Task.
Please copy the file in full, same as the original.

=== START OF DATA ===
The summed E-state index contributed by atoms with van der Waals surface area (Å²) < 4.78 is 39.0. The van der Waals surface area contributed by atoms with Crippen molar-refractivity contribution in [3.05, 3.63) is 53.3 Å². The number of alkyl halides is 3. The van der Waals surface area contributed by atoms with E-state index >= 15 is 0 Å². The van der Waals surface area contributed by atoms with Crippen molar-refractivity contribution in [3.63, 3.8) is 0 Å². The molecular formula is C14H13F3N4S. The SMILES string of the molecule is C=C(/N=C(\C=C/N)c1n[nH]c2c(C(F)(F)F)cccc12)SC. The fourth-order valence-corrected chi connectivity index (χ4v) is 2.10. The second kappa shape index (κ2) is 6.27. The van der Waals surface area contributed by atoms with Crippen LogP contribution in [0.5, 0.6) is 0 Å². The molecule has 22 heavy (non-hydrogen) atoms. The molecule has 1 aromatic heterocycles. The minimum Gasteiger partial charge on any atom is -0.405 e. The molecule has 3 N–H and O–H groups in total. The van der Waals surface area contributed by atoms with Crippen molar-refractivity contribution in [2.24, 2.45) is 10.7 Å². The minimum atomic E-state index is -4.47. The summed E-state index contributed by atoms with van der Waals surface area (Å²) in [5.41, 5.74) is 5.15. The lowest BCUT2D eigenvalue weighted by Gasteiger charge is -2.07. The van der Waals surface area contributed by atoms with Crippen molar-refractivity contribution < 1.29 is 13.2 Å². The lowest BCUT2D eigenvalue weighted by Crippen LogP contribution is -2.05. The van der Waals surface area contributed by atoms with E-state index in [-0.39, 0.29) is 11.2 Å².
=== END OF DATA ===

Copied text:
The summed E-state index contributed by atoms with van der Waals surface area (Å²) < 4.78 is 39.0. The van der Waals surface area contributed by atoms with Crippen molar-refractivity contribution in [3.05, 3.63) is 53.3 Å². The number of alkyl halides is 3. The van der Waals surface area contributed by atoms with E-state index >= 15 is 0 Å². The van der Waals surface area contributed by atoms with Crippen molar-refractivity contribution in [3.63, 3.8) is 0 Å². The molecular formula is C14H13F3N4S. The SMILES string of the molecule is C=C(/N=C(\C=C/N)c1n[nH]c2c(C(F)(F)F)cccc12)SC. The fourth-order valence-corrected chi connectivity index (χ4v) is 2.10. The second kappa shape index (κ2) is 6.27. The van der Waals surface area contributed by atoms with Crippen LogP contribution in [0.5, 0.6) is 0 Å². The molecule has 22 heavy (non-hydrogen) atoms. The molecule has 1 aromatic heterocycles. The minimum Gasteiger partial charge on any atom is -0.405 e. The molecule has 3 N–H and O–H groups in total. The van der Waals surface area contributed by atoms with Crippen molar-refractivity contribution in [2.24, 2.45) is 10.7 Å². The minimum atomic E-state index is -4.47. The summed E-state index contributed by atoms with van der Waals surface area (Å²) in [5.41, 5.74) is 5.15. The lowest BCUT2D eigenvalue weighted by Gasteiger charge is -2.07. The van der Waals surface area contributed by atoms with Crippen molar-refractivity contribution < 1.29 is 13.2 Å². The lowest BCUT2D eigenvalue weighted by Crippen LogP contribution is -2.05. The van der Waals surface area contributed by atoms with E-state index in [-0.39, 0.29) is 11.2 Å².